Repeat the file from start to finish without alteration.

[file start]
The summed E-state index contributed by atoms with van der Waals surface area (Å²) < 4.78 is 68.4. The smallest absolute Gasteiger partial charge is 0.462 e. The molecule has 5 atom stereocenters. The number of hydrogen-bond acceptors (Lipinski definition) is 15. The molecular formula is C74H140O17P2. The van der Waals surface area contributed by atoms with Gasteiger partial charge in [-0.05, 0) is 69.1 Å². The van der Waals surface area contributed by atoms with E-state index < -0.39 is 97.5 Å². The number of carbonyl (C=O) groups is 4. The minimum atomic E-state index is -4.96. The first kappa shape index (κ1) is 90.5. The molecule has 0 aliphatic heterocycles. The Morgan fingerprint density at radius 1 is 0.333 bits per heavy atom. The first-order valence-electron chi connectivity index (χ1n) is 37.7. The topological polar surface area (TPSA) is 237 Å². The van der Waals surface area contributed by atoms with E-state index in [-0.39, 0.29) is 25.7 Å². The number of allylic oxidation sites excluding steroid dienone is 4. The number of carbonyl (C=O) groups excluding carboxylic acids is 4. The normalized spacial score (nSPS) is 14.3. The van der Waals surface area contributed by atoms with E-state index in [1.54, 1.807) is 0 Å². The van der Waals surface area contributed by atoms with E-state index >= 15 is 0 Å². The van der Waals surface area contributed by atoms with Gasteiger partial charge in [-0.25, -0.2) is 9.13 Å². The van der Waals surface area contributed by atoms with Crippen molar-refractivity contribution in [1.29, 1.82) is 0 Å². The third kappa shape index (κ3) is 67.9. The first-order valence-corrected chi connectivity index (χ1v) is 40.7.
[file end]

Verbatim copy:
The summed E-state index contributed by atoms with van der Waals surface area (Å²) < 4.78 is 68.4. The smallest absolute Gasteiger partial charge is 0.462 e. The molecule has 5 atom stereocenters. The number of hydrogen-bond acceptors (Lipinski definition) is 15. The molecular formula is C74H140O17P2. The van der Waals surface area contributed by atoms with Gasteiger partial charge in [-0.05, 0) is 69.1 Å². The van der Waals surface area contributed by atoms with E-state index < -0.39 is 97.5 Å². The number of carbonyl (C=O) groups is 4. The minimum atomic E-state index is -4.96. The first kappa shape index (κ1) is 90.5. The molecule has 0 aliphatic heterocycles. The Morgan fingerprint density at radius 1 is 0.333 bits per heavy atom. The first-order valence-electron chi connectivity index (χ1n) is 37.7. The topological polar surface area (TPSA) is 237 Å². The van der Waals surface area contributed by atoms with E-state index in [-0.39, 0.29) is 25.7 Å². The number of allylic oxidation sites excluding steroid dienone is 4. The number of carbonyl (C=O) groups excluding carboxylic acids is 4. The normalized spacial score (nSPS) is 14.3. The van der Waals surface area contributed by atoms with E-state index in [1.54, 1.807) is 0 Å². The van der Waals surface area contributed by atoms with E-state index >= 15 is 0 Å². The van der Waals surface area contributed by atoms with Gasteiger partial charge in [-0.25, -0.2) is 9.13 Å². The van der Waals surface area contributed by atoms with Crippen molar-refractivity contribution in [1.29, 1.82) is 0 Å². The third kappa shape index (κ3) is 67.9. The first-order valence-corrected chi connectivity index (χ1v) is 40.7.